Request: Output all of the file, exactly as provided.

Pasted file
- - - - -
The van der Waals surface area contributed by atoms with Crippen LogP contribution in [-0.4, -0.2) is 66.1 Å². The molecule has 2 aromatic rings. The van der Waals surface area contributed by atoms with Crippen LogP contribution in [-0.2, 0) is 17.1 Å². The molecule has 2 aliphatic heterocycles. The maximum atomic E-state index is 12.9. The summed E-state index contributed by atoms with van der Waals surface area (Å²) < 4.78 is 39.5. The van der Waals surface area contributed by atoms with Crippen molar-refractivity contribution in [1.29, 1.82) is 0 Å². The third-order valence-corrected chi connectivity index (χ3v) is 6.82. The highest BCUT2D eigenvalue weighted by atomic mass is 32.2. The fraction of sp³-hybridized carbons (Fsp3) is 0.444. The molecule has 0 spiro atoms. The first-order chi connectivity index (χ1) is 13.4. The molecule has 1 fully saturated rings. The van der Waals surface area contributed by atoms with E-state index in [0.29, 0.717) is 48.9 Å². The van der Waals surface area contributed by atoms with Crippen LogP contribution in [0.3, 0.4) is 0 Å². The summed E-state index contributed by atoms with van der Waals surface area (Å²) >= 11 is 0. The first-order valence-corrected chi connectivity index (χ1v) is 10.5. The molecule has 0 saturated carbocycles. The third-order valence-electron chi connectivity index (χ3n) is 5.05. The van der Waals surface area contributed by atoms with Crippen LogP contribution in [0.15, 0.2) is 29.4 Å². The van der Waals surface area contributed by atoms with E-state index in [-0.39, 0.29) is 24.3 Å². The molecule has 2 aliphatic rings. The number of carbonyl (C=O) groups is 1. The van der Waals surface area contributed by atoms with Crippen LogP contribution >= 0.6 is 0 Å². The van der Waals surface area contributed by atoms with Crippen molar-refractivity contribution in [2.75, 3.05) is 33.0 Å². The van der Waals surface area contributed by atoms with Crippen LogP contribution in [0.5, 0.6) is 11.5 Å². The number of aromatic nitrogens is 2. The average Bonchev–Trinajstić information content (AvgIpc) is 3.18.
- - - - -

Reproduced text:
The van der Waals surface area contributed by atoms with Crippen LogP contribution in [-0.4, -0.2) is 66.1 Å². The molecule has 2 aromatic rings. The van der Waals surface area contributed by atoms with Crippen LogP contribution in [-0.2, 0) is 17.1 Å². The molecule has 2 aliphatic heterocycles. The maximum atomic E-state index is 12.9. The summed E-state index contributed by atoms with van der Waals surface area (Å²) < 4.78 is 39.5. The van der Waals surface area contributed by atoms with Crippen molar-refractivity contribution in [1.29, 1.82) is 0 Å². The third-order valence-corrected chi connectivity index (χ3v) is 6.82. The highest BCUT2D eigenvalue weighted by atomic mass is 32.2. The fraction of sp³-hybridized carbons (Fsp3) is 0.444. The molecule has 0 spiro atoms. The first-order chi connectivity index (χ1) is 13.4. The molecule has 1 fully saturated rings. The van der Waals surface area contributed by atoms with E-state index in [0.29, 0.717) is 48.9 Å². The van der Waals surface area contributed by atoms with Crippen LogP contribution in [0.3, 0.4) is 0 Å². The summed E-state index contributed by atoms with van der Waals surface area (Å²) >= 11 is 0. The first-order valence-corrected chi connectivity index (χ1v) is 10.5. The molecule has 0 saturated carbocycles. The third-order valence-electron chi connectivity index (χ3n) is 5.05. The van der Waals surface area contributed by atoms with Crippen LogP contribution in [0.15, 0.2) is 29.4 Å². The van der Waals surface area contributed by atoms with E-state index in [-0.39, 0.29) is 24.3 Å². The molecule has 2 aliphatic rings. The number of carbonyl (C=O) groups is 1. The van der Waals surface area contributed by atoms with Crippen LogP contribution >= 0.6 is 0 Å². The van der Waals surface area contributed by atoms with Crippen molar-refractivity contribution in [2.75, 3.05) is 33.0 Å². The van der Waals surface area contributed by atoms with Crippen LogP contribution in [0.5, 0.6) is 11.5 Å². The number of aromatic nitrogens is 2. The average Bonchev–Trinajstić information content (AvgIpc) is 3.18.